There really is no way to talk about this book without giving anything away. After I finished it last night I thought and thought about how I could try and describe the situation without spoiling it, and I’m just not sure it’s possible. There’s so much going on, and because so much of it is truth coming out after years of lies, discussing it at all leads to realizations and secrets found out. So, I’m going to leave it at this: I loved this book. I couldn’t put it down. It was a roller coaster of emotions, and at some points I wasn’t really sure who to cheer for. I don’t like feeling as if I’m cheering for the “bad guy,” but is it a “bad guy” or is it a victim or an underdog? I could feel Riley’s emotions with her: anger, confusion, stress, worry, love, fear, a yearning for something other than what she had, sadness, and so many more. The emotional pull of this book leaves you feeling as if you’ve experienced it in person. Ms. Chamberlain’s writing style grabs hold of you and doesn’t let go. Even after I finished the book I couldn’t stop thinking about it. (I’m dying to talk to someone about this book!!! If you read it I’d love to hear your thoughts!)

There isn’t a whole lot of profanity in this book, except for the “f” word. And there are many of those. It is mostly one character who says it. There are a lot at the beginning of the book and a bunch at the end, but the middle of the book doesn’t have as many. The character who uses the word constantly isn’t in the entire book. There is a murder, rape, and some “intimacy” where you know it happens but it doesn’t go into a whole lot of detail. There is also a lesbian relationship. This is the first book I’ve read where the lesbian is the first person narrator, and she falls in love. It doesn’t go into a lot of detail, but enough to know what is going on and to set up the relationship. Overall, I really liked this book. There were a few times I wasn’t sure if I wanted to keep reading because of the language and content, but I’m glad I did. I would recommend it if you’re ok with the above warnings.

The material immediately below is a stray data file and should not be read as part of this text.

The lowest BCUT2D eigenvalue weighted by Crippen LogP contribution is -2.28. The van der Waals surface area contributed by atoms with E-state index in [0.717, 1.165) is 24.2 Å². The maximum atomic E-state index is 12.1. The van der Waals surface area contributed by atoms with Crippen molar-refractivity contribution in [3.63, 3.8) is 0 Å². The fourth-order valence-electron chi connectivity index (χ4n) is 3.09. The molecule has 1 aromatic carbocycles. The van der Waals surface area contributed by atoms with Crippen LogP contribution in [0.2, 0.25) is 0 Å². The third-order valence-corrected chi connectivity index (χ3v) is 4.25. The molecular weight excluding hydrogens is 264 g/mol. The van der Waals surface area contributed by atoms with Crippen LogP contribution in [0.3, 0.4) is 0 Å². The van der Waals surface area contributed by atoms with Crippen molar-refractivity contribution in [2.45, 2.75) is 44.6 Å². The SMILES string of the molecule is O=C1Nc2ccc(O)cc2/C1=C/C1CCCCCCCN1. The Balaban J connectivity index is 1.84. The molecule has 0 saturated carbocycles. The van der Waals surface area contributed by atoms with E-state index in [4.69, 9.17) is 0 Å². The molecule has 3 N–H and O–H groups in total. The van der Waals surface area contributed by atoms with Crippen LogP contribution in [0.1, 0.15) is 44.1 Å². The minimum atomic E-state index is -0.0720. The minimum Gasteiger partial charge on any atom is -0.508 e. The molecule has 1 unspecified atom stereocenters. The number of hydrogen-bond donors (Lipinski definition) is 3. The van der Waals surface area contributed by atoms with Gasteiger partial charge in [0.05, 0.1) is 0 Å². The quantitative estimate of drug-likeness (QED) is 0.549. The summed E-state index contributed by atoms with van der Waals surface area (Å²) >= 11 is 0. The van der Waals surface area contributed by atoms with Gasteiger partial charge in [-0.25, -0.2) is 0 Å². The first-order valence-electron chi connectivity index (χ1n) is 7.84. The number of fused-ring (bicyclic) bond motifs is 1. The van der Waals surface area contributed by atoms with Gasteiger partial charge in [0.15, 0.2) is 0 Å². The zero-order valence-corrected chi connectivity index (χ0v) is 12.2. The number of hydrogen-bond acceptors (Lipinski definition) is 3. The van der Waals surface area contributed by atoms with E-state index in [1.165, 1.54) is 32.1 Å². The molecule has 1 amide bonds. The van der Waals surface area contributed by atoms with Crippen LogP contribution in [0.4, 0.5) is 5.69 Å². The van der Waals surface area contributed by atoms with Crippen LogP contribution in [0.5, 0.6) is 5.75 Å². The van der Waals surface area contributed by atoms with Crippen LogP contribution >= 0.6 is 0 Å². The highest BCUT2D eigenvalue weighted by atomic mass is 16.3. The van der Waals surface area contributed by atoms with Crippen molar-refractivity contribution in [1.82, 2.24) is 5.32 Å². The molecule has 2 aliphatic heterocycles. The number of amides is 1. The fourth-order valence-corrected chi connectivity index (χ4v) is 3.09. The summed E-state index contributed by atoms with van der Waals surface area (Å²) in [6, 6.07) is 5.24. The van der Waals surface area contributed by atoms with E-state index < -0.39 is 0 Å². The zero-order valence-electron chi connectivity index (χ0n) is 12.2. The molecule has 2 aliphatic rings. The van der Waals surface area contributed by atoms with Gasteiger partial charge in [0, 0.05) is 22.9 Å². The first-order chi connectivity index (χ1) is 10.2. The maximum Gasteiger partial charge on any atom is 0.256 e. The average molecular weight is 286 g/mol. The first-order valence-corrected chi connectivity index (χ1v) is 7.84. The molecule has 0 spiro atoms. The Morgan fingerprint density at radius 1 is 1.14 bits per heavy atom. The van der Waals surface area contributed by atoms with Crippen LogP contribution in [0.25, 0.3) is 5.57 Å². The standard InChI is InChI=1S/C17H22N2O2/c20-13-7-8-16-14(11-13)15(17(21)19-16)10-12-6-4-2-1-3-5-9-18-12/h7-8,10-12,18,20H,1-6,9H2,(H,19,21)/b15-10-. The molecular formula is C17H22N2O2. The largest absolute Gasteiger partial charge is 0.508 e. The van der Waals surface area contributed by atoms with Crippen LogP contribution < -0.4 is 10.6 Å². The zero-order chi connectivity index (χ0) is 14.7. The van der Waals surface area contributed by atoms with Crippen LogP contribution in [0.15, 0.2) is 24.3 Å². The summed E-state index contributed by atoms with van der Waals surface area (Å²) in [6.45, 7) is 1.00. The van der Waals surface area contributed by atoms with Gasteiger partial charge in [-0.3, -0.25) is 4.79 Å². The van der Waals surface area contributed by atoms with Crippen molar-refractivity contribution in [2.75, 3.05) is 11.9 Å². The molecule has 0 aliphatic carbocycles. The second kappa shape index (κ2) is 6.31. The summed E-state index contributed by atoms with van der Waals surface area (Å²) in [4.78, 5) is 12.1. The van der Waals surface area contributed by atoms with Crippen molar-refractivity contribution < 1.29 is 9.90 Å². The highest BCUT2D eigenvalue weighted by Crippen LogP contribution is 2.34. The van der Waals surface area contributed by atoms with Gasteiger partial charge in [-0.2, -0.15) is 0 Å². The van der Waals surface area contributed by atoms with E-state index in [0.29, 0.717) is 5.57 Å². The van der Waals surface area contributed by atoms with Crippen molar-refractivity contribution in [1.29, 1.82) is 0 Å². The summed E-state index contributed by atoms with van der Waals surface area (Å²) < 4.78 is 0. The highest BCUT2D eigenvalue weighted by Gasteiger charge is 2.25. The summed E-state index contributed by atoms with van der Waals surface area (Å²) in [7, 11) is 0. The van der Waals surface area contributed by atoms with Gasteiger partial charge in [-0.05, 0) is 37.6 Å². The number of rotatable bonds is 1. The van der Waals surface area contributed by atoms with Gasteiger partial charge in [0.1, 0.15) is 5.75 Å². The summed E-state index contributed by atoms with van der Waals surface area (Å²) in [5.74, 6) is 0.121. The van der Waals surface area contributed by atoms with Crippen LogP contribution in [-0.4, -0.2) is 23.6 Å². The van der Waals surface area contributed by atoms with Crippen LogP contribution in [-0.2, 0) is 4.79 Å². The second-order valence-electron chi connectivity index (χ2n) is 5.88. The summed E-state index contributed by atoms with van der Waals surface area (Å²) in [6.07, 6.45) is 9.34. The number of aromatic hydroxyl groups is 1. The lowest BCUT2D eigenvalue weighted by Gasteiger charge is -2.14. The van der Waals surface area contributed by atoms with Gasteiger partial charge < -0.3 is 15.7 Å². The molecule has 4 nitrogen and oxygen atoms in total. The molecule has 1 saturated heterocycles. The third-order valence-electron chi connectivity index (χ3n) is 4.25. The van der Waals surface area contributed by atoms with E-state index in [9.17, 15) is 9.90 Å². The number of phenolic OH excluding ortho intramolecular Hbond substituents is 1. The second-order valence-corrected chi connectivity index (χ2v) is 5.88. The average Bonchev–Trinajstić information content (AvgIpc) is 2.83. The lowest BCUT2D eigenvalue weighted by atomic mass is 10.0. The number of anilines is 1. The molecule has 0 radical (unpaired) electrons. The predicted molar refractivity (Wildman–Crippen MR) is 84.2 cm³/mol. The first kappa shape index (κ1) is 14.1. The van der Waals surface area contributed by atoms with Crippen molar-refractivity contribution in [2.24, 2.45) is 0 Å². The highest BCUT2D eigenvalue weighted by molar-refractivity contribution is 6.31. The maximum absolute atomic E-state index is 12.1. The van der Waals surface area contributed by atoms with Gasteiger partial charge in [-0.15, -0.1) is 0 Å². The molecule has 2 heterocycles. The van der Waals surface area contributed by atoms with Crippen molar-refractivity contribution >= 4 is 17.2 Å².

Rating: R (Language, especially the “f” word, murder, rape, “intimacy,” a lesbian relationship)

Recommendation: Adult. This book is not appropriate for younger readers.

Disclosure: I did receive a free copy of this book in exchange for my honest review.

Someone Else’s Love Story

Someone Else’s Love Story by Joshilyn Jackson